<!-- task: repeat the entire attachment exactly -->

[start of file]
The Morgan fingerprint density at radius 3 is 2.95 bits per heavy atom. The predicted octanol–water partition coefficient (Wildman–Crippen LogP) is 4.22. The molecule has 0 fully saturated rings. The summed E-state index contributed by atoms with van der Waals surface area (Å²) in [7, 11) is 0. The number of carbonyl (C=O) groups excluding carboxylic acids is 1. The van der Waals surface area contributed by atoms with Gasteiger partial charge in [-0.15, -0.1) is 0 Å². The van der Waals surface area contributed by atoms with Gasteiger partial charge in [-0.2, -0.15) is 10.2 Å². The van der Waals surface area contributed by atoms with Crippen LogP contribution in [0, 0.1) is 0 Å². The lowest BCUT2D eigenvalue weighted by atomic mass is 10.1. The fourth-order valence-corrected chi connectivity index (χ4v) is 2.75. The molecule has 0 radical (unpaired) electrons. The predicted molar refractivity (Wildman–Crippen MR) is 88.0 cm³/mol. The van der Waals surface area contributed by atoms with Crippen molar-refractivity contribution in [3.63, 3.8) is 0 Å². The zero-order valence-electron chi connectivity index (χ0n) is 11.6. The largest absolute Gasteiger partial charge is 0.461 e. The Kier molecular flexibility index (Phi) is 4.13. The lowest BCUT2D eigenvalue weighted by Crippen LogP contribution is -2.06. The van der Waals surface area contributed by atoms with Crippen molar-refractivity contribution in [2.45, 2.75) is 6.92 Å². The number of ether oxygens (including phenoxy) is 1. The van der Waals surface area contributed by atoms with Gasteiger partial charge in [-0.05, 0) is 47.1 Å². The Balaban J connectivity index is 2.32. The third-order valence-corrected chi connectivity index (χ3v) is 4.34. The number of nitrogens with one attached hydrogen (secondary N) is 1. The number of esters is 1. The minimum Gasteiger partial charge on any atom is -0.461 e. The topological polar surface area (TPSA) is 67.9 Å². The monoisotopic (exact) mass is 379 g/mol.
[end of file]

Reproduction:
The Morgan fingerprint density at radius 3 is 2.95 bits per heavy atom. The predicted octanol–water partition coefficient (Wildman–Crippen LogP) is 4.22. The molecule has 0 fully saturated rings. The summed E-state index contributed by atoms with van der Waals surface area (Å²) in [7, 11) is 0. The number of carbonyl (C=O) groups excluding carboxylic acids is 1. The van der Waals surface area contributed by atoms with Gasteiger partial charge in [-0.15, -0.1) is 0 Å². The van der Waals surface area contributed by atoms with Gasteiger partial charge in [-0.2, -0.15) is 10.2 Å². The van der Waals surface area contributed by atoms with Crippen LogP contribution in [0, 0.1) is 0 Å². The lowest BCUT2D eigenvalue weighted by atomic mass is 10.1. The fourth-order valence-corrected chi connectivity index (χ4v) is 2.75. The molecule has 0 radical (unpaired) electrons. The predicted molar refractivity (Wildman–Crippen MR) is 88.0 cm³/mol. The van der Waals surface area contributed by atoms with Crippen molar-refractivity contribution in [3.63, 3.8) is 0 Å². The zero-order valence-electron chi connectivity index (χ0n) is 11.6. The largest absolute Gasteiger partial charge is 0.461 e. The Kier molecular flexibility index (Phi) is 4.13. The lowest BCUT2D eigenvalue weighted by Crippen LogP contribution is -2.06. The van der Waals surface area contributed by atoms with Crippen molar-refractivity contribution in [2.45, 2.75) is 6.92 Å². The number of ether oxygens (including phenoxy) is 1. The van der Waals surface area contributed by atoms with Gasteiger partial charge in [-0.05, 0) is 47.1 Å². The Balaban J connectivity index is 2.32. The third-order valence-corrected chi connectivity index (χ3v) is 4.34. The number of nitrogens with one attached hydrogen (secondary N) is 1. The number of esters is 1. The minimum Gasteiger partial charge on any atom is -0.461 e. The topological polar surface area (TPSA) is 67.9 Å². The monoisotopic (exact) mass is 379 g/mol.